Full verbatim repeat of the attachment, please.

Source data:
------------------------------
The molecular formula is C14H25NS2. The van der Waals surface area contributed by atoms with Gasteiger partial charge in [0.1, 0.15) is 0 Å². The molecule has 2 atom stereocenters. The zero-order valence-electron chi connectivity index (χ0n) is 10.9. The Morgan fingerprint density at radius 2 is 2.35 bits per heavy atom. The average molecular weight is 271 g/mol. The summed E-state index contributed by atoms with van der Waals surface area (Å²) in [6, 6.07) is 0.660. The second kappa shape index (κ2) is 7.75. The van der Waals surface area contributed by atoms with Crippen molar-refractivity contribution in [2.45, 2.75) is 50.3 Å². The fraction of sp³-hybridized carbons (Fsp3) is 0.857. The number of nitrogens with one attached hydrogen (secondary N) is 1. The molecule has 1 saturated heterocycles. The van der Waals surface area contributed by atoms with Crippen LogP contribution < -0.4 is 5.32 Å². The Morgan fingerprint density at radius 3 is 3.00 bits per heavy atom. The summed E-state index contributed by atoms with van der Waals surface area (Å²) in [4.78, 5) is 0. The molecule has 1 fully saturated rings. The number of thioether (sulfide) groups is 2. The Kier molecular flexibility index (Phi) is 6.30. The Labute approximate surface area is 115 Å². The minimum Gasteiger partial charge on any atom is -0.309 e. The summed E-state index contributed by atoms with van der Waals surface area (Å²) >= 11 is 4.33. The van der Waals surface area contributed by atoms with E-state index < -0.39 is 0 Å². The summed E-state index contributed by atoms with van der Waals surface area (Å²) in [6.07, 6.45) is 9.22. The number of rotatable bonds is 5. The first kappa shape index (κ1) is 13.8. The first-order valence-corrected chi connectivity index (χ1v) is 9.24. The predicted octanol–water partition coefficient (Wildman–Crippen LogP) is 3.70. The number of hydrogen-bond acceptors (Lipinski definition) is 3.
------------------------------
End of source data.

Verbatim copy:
The molecular formula is C14H25NS2. The van der Waals surface area contributed by atoms with Gasteiger partial charge in [0.1, 0.15) is 0 Å². The molecule has 2 atom stereocenters. The zero-order valence-electron chi connectivity index (χ0n) is 10.9. The Morgan fingerprint density at radius 2 is 2.35 bits per heavy atom. The average molecular weight is 271 g/mol. The summed E-state index contributed by atoms with van der Waals surface area (Å²) in [6, 6.07) is 0.660. The second kappa shape index (κ2) is 7.75. The van der Waals surface area contributed by atoms with Crippen molar-refractivity contribution in [2.45, 2.75) is 50.3 Å². The fraction of sp³-hybridized carbons (Fsp3) is 0.857. The number of nitrogens with one attached hydrogen (secondary N) is 1. The molecule has 1 saturated heterocycles. The van der Waals surface area contributed by atoms with Crippen LogP contribution < -0.4 is 5.32 Å². The Morgan fingerprint density at radius 3 is 3.00 bits per heavy atom. The summed E-state index contributed by atoms with van der Waals surface area (Å²) in [4.78, 5) is 0. The molecule has 1 fully saturated rings. The number of thioether (sulfide) groups is 2. The Kier molecular flexibility index (Phi) is 6.30. The Labute approximate surface area is 115 Å². The minimum Gasteiger partial charge on any atom is -0.309 e. The summed E-state index contributed by atoms with van der Waals surface area (Å²) >= 11 is 4.33. The van der Waals surface area contributed by atoms with E-state index < -0.39 is 0 Å². The summed E-state index contributed by atoms with van der Waals surface area (Å²) in [6.07, 6.45) is 9.22. The number of rotatable bonds is 5. The first kappa shape index (κ1) is 13.8. The first-order valence-corrected chi connectivity index (χ1v) is 9.24. The predicted octanol–water partition coefficient (Wildman–Crippen LogP) is 3.70. The number of hydrogen-bond acceptors (Lipinski definition) is 3.